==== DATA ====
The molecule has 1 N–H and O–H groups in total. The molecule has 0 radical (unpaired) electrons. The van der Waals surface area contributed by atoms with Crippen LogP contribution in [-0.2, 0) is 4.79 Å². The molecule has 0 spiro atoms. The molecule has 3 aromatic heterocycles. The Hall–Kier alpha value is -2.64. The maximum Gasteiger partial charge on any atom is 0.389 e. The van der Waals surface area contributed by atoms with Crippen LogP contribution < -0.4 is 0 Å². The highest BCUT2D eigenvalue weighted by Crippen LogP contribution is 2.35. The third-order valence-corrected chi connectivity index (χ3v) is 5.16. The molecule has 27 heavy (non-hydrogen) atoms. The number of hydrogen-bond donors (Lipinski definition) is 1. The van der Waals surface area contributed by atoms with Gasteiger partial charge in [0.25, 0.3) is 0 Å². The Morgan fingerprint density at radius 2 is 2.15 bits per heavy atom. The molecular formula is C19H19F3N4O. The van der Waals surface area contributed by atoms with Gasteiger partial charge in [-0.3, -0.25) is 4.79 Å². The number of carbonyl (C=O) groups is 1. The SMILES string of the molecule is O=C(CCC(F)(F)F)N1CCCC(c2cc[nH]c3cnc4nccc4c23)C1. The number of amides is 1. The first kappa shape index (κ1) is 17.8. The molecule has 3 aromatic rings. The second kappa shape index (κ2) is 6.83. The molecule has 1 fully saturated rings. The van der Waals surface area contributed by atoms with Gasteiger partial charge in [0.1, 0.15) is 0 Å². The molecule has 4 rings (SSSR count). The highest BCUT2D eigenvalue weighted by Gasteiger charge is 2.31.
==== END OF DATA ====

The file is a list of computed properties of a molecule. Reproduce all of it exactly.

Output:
The molecule has 1 N–H and O–H groups in total. The molecule has 0 radical (unpaired) electrons. The van der Waals surface area contributed by atoms with Crippen LogP contribution in [-0.2, 0) is 4.79 Å². The molecule has 0 spiro atoms. The molecule has 3 aromatic heterocycles. The Hall–Kier alpha value is -2.64. The maximum Gasteiger partial charge on any atom is 0.389 e. The van der Waals surface area contributed by atoms with Crippen LogP contribution < -0.4 is 0 Å². The highest BCUT2D eigenvalue weighted by Crippen LogP contribution is 2.35. The third-order valence-corrected chi connectivity index (χ3v) is 5.16. The molecule has 27 heavy (non-hydrogen) atoms. The number of hydrogen-bond donors (Lipinski definition) is 1. The van der Waals surface area contributed by atoms with Gasteiger partial charge in [0.25, 0.3) is 0 Å². The Morgan fingerprint density at radius 2 is 2.15 bits per heavy atom. The molecular formula is C19H19F3N4O. The van der Waals surface area contributed by atoms with Gasteiger partial charge in [-0.3, -0.25) is 4.79 Å². The number of carbonyl (C=O) groups is 1. The SMILES string of the molecule is O=C(CCC(F)(F)F)N1CCCC(c2cc[nH]c3cnc4nccc4c23)C1. The number of amides is 1. The first kappa shape index (κ1) is 17.8. The molecule has 3 aromatic rings. The second kappa shape index (κ2) is 6.83. The molecule has 1 fully saturated rings. The van der Waals surface area contributed by atoms with Gasteiger partial charge in [0.1, 0.15) is 0 Å². The molecule has 4 rings (SSSR count). The highest BCUT2D eigenvalue weighted by Gasteiger charge is 2.31.